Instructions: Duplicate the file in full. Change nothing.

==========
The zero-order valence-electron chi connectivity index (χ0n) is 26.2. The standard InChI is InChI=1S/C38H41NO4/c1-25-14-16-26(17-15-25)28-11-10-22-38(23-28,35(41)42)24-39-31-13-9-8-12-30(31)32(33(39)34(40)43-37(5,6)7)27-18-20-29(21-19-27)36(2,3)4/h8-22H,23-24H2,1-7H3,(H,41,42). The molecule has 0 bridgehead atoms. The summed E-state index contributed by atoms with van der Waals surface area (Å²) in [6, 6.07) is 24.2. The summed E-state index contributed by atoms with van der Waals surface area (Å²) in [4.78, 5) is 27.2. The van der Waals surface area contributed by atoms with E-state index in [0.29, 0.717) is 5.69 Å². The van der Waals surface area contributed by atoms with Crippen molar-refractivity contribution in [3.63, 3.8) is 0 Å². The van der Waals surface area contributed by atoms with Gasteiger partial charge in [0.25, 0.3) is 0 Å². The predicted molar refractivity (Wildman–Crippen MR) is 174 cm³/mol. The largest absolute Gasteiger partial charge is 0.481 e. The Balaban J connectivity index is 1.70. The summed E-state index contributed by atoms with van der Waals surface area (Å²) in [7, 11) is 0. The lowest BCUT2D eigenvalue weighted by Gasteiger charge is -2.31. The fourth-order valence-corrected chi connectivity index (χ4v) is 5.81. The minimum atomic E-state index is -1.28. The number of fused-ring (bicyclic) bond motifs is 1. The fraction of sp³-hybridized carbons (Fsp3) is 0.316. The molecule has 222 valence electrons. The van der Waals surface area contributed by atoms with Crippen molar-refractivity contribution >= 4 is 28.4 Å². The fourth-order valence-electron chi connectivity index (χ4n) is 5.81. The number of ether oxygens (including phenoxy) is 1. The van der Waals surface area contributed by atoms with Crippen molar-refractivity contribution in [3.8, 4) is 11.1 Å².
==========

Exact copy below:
The zero-order valence-electron chi connectivity index (χ0n) is 26.2. The standard InChI is InChI=1S/C38H41NO4/c1-25-14-16-26(17-15-25)28-11-10-22-38(23-28,35(41)42)24-39-31-13-9-8-12-30(31)32(33(39)34(40)43-37(5,6)7)27-18-20-29(21-19-27)36(2,3)4/h8-22H,23-24H2,1-7H3,(H,41,42). The molecule has 0 bridgehead atoms. The summed E-state index contributed by atoms with van der Waals surface area (Å²) in [6, 6.07) is 24.2. The summed E-state index contributed by atoms with van der Waals surface area (Å²) in [4.78, 5) is 27.2. The van der Waals surface area contributed by atoms with E-state index in [0.29, 0.717) is 5.69 Å². The van der Waals surface area contributed by atoms with Crippen molar-refractivity contribution in [3.63, 3.8) is 0 Å². The van der Waals surface area contributed by atoms with Gasteiger partial charge in [0.25, 0.3) is 0 Å². The predicted molar refractivity (Wildman–Crippen MR) is 174 cm³/mol. The largest absolute Gasteiger partial charge is 0.481 e. The Balaban J connectivity index is 1.70. The summed E-state index contributed by atoms with van der Waals surface area (Å²) in [7, 11) is 0. The lowest BCUT2D eigenvalue weighted by Gasteiger charge is -2.31. The fourth-order valence-corrected chi connectivity index (χ4v) is 5.81. The minimum atomic E-state index is -1.28. The number of fused-ring (bicyclic) bond motifs is 1. The fraction of sp³-hybridized carbons (Fsp3) is 0.316. The molecule has 222 valence electrons. The van der Waals surface area contributed by atoms with Crippen molar-refractivity contribution >= 4 is 28.4 Å². The fourth-order valence-electron chi connectivity index (χ4n) is 5.81. The number of ether oxygens (including phenoxy) is 1. The van der Waals surface area contributed by atoms with Crippen molar-refractivity contribution in [3.8, 4) is 11.1 Å².